Germs Go Global

October 2008
Germs Go Global
Why Emerging Infectious Diseases Are a Threat to America
A report that finds at least 170,000 Americans die annually from newly emerging and re-emerging infectious diseases, a number that could increase dramatically during a severe flu pandemic or yet-unknown disease outbreak. Factors including globalization, increased antimicrobial (drug) resistance, and climate and weather changes are contributing to the increased threat.

Blueprint for a Healthier America

October 2008
Blueprint for a Healthier America
Modernizing the Federal Public Health System to Focus on Prevention and Preparedness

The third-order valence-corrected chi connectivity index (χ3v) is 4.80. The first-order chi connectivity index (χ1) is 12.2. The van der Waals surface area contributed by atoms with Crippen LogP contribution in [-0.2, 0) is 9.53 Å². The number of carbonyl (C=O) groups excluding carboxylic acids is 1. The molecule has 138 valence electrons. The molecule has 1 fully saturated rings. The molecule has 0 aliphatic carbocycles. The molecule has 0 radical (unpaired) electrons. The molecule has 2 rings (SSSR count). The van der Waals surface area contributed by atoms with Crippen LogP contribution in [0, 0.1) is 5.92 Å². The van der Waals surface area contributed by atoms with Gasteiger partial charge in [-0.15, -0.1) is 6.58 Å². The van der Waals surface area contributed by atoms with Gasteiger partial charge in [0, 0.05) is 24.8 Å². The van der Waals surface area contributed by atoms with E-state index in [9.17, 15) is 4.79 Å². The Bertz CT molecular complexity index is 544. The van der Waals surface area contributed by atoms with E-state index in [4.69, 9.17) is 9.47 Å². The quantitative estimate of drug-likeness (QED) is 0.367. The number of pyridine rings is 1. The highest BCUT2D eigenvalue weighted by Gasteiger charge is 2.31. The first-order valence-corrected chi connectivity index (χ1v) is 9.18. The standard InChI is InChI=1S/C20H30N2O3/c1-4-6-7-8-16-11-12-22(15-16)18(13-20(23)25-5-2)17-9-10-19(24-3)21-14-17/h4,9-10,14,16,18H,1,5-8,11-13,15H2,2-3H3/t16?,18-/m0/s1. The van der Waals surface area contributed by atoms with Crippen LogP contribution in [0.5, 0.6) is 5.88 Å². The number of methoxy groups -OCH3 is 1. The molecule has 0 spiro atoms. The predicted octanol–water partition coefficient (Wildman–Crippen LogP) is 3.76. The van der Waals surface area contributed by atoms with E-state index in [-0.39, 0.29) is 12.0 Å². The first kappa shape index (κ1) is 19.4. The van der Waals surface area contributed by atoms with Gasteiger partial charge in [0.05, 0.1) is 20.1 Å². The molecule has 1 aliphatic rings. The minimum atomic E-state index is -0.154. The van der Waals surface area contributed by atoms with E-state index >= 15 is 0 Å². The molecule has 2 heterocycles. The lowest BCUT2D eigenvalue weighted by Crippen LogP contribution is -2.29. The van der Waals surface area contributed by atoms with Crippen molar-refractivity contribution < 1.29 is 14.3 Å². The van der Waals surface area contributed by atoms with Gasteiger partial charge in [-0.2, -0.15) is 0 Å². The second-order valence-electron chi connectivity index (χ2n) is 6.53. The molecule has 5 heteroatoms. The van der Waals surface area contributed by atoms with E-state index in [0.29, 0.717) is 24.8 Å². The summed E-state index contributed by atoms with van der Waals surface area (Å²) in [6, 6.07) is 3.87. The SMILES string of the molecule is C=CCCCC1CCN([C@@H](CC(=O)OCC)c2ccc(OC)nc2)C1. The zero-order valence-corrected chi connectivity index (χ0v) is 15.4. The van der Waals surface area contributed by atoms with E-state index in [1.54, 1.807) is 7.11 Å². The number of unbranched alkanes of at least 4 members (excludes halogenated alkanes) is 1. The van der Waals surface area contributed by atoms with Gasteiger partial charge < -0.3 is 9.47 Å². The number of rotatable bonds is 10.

The Blueprint makes recommendations for the next Administration and Congress on ways to improve the health of Americans. More than 150 experts and organizations helped identify gaps and fixes for federal public health agencies and programs through a year-long consensus-building process.

F as in Fat 2008

August 2008
F as in Fat 2008
How Obesity Policies are Failing in America
In this report, TFAH and the Robert Wood Johnson Foundation (RWJF) conclude that adult obesity rates increased in 37 states in the past year. The report calls for the creation of a National Strategy to Combat Obesity and includes state-by-state data.

Prevention for a Healthier America

July 2008
Prevention for a Healthier America
Investments in Disease Prevention Yield Significant Savings, Stronger Communities